Author: Ann Rule
I’ve been on a true crime kick for a couple of years now, but I’ve only recently discovered Ann Rule. As a writer, Rule is thorough, complete, and more than a little obsessive. She is either very, very chilling or, frankly, very, very boring as she goes through tangents about people who are barely involved in the story. The I-5 Killer, however, is one of her best books to date. It captures everything: from the details of the story to the horrifying sense of this man, Randall Woodfield, who on the outside had everything and on the inside was a seething cauldron of sadistic desires.
The beginning of The I-5 Killer is rough, exceptionally so even by the standards of true crime. We meet two victims, best friends who worked as maids, staying late at an office to finish their cleaning. What happens next is a nightmare worthy of fiction and deeply disturbing for both its reality and the way Rule winds the clock back and puts the reader alongside the two women, one fated to die, the other to be scarred (physically and mentally) by an act of unsurpassable cruelty. It’s hard to read or (in my case since I had the Audible version) listen to. I was intensely interested. Rule stepped out of her narrative role and evoked a blow-for-blow scene that was all together too real. I honestly wanted to turn the book off at this point, because this was real and the emotions of the victim nearly overwhelming. It’s hard to say if this type of book does any good. It makes us more aware, but it also makes us prey, voyeuristically, off human misery. I wonder if it makes would-be-killers more intent on their goal too. Who’s to say, and while I have these worries, I still feel guiltily drawn to this genre. There is something in the reality of human depravity that repels and attracts in equal proportion.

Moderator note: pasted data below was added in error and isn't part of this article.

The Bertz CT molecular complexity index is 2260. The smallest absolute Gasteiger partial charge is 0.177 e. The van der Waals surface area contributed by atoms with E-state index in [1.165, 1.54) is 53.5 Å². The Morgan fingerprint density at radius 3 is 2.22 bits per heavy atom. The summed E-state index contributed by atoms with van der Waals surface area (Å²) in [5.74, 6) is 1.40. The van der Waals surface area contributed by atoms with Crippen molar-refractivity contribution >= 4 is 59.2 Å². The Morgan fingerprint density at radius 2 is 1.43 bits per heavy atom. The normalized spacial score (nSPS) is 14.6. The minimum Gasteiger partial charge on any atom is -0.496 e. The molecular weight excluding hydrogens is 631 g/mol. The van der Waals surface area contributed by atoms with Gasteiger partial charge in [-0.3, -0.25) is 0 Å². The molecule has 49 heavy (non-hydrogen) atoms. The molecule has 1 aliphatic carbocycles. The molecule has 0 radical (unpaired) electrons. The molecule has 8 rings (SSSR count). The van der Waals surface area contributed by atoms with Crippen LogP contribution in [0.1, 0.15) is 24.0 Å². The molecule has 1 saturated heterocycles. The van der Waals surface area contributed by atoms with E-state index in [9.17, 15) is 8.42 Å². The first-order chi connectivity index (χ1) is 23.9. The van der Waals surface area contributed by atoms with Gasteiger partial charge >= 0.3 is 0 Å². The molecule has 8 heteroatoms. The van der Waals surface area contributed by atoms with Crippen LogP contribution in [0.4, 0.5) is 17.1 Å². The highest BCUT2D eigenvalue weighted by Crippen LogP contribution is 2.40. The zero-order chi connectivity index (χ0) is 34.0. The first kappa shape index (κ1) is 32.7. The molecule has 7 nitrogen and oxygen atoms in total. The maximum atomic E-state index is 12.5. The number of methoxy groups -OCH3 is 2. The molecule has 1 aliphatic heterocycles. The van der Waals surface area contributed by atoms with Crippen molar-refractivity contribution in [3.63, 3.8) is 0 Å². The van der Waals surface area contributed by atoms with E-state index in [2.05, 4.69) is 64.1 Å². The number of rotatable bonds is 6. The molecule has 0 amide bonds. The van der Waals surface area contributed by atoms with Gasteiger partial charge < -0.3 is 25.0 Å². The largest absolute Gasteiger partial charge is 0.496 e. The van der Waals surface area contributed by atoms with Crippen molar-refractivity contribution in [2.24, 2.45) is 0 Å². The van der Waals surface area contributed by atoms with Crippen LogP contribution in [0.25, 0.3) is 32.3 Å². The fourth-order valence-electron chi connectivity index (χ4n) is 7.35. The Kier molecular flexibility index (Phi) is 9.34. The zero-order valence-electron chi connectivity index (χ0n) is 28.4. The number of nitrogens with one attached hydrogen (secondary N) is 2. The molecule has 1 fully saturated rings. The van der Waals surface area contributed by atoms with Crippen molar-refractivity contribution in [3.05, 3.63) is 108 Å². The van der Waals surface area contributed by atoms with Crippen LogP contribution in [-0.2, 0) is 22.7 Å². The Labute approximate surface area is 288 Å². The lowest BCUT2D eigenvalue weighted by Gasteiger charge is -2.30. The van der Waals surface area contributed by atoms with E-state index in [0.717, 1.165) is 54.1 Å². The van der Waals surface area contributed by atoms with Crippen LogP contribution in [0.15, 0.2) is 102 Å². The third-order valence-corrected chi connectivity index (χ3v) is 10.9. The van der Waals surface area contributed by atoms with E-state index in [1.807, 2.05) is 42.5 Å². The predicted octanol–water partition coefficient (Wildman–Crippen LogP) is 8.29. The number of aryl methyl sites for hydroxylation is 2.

As the story goes on, Rule mixes memories from victims with the life of Randall Woodfield. He was a man who should have been happy. He was an award winning student. A handsome, star athlete with a bevy of women willing to flock around him. He was drafted to play in the NFL. Yet, there was something fragile there too. A desire to prove his masculinity (maybe) alongside something infinitely corrupt. It’s hard to say why he did what he did, but Rule follows the twists and turns, the darkness behind the seeming light in his life.
In the I-5 Killer Rule gives enough details and flash-backs to keep us engaged without overwhelming or slowing down the investigative portion of the narrative. What results is something that is deeply disturbing yet focused. It’s amazing to see the women who, despite everything, continued to support Randall, and while there is definitive closure to the case, and some retribution on behalf of the first victim that we met, there are still enough unanswered moments to make us question the people we think that we know. This is one of Rule’s most powerful books and a must read for true crime lovers with a strong stomach for detailed sexual violence, murder, and life-shattering grief.
– Frances Carden
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